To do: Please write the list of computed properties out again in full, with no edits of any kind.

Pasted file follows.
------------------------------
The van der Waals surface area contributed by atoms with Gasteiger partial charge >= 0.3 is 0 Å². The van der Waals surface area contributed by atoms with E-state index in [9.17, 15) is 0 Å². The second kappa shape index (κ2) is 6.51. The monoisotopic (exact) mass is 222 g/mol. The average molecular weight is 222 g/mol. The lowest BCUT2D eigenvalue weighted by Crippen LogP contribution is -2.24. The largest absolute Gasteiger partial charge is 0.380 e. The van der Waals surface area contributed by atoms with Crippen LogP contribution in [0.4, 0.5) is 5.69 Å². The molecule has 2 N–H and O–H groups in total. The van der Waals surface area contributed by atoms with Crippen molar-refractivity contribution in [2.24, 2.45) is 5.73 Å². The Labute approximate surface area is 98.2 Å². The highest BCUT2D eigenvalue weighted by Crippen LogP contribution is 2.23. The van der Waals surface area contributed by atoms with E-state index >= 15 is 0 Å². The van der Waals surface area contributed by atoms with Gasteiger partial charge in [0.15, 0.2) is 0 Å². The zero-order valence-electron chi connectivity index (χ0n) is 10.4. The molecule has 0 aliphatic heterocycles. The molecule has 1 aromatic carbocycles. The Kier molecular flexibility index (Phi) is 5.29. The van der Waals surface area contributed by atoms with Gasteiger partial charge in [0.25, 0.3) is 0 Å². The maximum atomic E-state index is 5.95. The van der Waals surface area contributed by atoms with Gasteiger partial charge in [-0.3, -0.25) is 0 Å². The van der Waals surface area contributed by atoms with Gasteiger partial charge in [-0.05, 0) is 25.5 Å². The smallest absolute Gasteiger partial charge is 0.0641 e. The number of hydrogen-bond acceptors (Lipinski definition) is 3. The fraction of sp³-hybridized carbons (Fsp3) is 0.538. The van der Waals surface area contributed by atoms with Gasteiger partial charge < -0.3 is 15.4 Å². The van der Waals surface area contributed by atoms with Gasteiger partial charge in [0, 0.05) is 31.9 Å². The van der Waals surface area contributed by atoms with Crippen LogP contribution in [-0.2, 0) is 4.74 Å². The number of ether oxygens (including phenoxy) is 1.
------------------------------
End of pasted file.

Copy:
The van der Waals surface area contributed by atoms with Gasteiger partial charge >= 0.3 is 0 Å². The van der Waals surface area contributed by atoms with E-state index in [9.17, 15) is 0 Å². The second kappa shape index (κ2) is 6.51. The monoisotopic (exact) mass is 222 g/mol. The average molecular weight is 222 g/mol. The lowest BCUT2D eigenvalue weighted by Crippen LogP contribution is -2.24. The largest absolute Gasteiger partial charge is 0.380 e. The van der Waals surface area contributed by atoms with Crippen LogP contribution in [0.4, 0.5) is 5.69 Å². The molecule has 2 N–H and O–H groups in total. The van der Waals surface area contributed by atoms with Crippen molar-refractivity contribution in [2.24, 2.45) is 5.73 Å². The Labute approximate surface area is 98.2 Å². The highest BCUT2D eigenvalue weighted by Crippen LogP contribution is 2.23. The van der Waals surface area contributed by atoms with E-state index >= 15 is 0 Å². The van der Waals surface area contributed by atoms with Gasteiger partial charge in [0.15, 0.2) is 0 Å². The zero-order valence-electron chi connectivity index (χ0n) is 10.4. The molecule has 0 aliphatic heterocycles. The molecule has 1 aromatic carbocycles. The Kier molecular flexibility index (Phi) is 5.29. The van der Waals surface area contributed by atoms with Gasteiger partial charge in [0.25, 0.3) is 0 Å². The maximum atomic E-state index is 5.95. The van der Waals surface area contributed by atoms with Gasteiger partial charge in [-0.3, -0.25) is 0 Å². The van der Waals surface area contributed by atoms with Gasteiger partial charge in [-0.05, 0) is 25.5 Å². The smallest absolute Gasteiger partial charge is 0.0641 e. The number of hydrogen-bond acceptors (Lipinski definition) is 3. The fraction of sp³-hybridized carbons (Fsp3) is 0.538. The van der Waals surface area contributed by atoms with Gasteiger partial charge < -0.3 is 15.4 Å². The van der Waals surface area contributed by atoms with Gasteiger partial charge in [0, 0.05) is 31.9 Å². The van der Waals surface area contributed by atoms with Crippen LogP contribution in [-0.2, 0) is 4.74 Å². The number of ether oxygens (including phenoxy) is 1.